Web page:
Introduction: Beginner Jewelry: Easy Stamped Earrings

About: Clay and Jewelry Artist; All-around Creator

Sometimes when you look at other people's stuff you can feel like you are not that creative, or that it all the projects you see are just too hard. If you have ever looked at making handmade jewelry from clay and thought anything like that, then I hope this tutorial helps you! I have tried to make this tutorial as simple as possible so that anyone (ANYONE) can make these earrings.

Don't just stop at earrings. Use this idea to make pendants for necklaces, or brooch pins, or rings.


The supplies are simple so that hopefully anyone can find them without much trouble.

1. Clay (I am using red). You can use polymer clay or air dry clay, so some of the instructions will differ depending on the type of clay you use.

2. Clay tools. I have included a link from Amazon for my favorite clay tools. They are inexpensive. If you don't have clay tools, you will just need something to function as a roller and something to poke a small hole in the pendant. If you are interested in the tools and the link doesn't work, they are Firefly Modeling Tool Set by Sculpey (or sometimes listed as by Polyform).

3. A work surface (I am using a plastic cutting mat)

4. A stamp (I am using a rose). This doesn't have to be a special clay stamp, an ink stamp will work, or any kind of thing that will make a texture or image (peach pits, beads you can roll on the clay, etc.)

5. A small cookie cutter in the shape you want (optional: you could cut out a shape with a knife by tracing a piece of paper in the shape you want or free hand)

6. Black acrylic paint (whatever brand)

7. A brush

8. An old rag for wiping off paint

9. Varnish I prefer Duraclear Gloss ( ) but you can also use Varathane Gloss ( )

10. Round nose pliers

These are the supplies you will need depending on what type of jewelry you want to make.

For Earrings (what I am making):

11. Jump Rings ( easy to find in many different sizes, many general and craft stores carry them)

12. Earring hooks ( also pretty easy to find. Lots of craft stores carry them, or order off Amazon)

For a Necklace:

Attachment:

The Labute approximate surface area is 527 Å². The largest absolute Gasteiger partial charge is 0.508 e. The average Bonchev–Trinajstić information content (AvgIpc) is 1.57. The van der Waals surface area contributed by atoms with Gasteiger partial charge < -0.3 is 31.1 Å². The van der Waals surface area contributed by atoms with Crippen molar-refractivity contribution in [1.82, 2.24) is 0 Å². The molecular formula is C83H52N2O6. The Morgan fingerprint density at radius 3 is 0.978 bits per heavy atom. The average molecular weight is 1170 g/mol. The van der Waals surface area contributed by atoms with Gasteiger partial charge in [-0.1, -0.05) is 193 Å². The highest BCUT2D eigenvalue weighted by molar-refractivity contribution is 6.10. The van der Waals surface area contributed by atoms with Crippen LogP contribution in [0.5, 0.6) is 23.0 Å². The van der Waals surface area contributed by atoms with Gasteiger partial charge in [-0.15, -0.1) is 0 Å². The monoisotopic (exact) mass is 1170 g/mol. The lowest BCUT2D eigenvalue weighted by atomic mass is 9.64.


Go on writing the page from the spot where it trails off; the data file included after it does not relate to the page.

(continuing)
You would need jump rings and some type of chain or string, depending on what type of look you wanted. Hemp string, chains, leather or faux leather cording, or cotton cord are some choices.

For a Brooch pin:

You would need a blank pin back ( ) that you can find in many craft stores and a strong glue.

For a Ring

You would need ring blanks ( ) and a strong glue ( )

Step 1: Earring Design and Shape

Roll out your clay with your roller (or marker, or cup, or whatever you are rolling the clay with). Thin or thick is your preference.

Once the clay is rolled out, punch your stamp design in the clay. Press hard enough to make the design on the clay, but not too hard. If you press it too hard you will warp the clay and make bumps.

*If you are using something to make an interesting texture instead (a toothbrush, rolled up aluminum foil, textured material), press or roll that into the clay now instead of using the stamp.

Next take your cookie cutter and cut out the shape around the stamped design.

*Feel free to just cut out a shape with a knife instead of using a cookie cutter or use a template to trace a design and then cut it out. You can even draw a shape on paper and then cut that out like a stencil and use it as a template to cut out a shape.

Step 2: Finishing the Shape

Using a tool or your finger, tidy up the edges of the cutout (you may have some frayed looking bits of clay on the edges depending on how awesome you are at this).

With a stylus tool or a pencil or another object that can poke a hole in clay, poke a small hole in the top of the pendant for the jump ring to go through.

Repeat the first and second steps to make two pendants for earrings.

Depending on your clay type, this is where the instructions differ.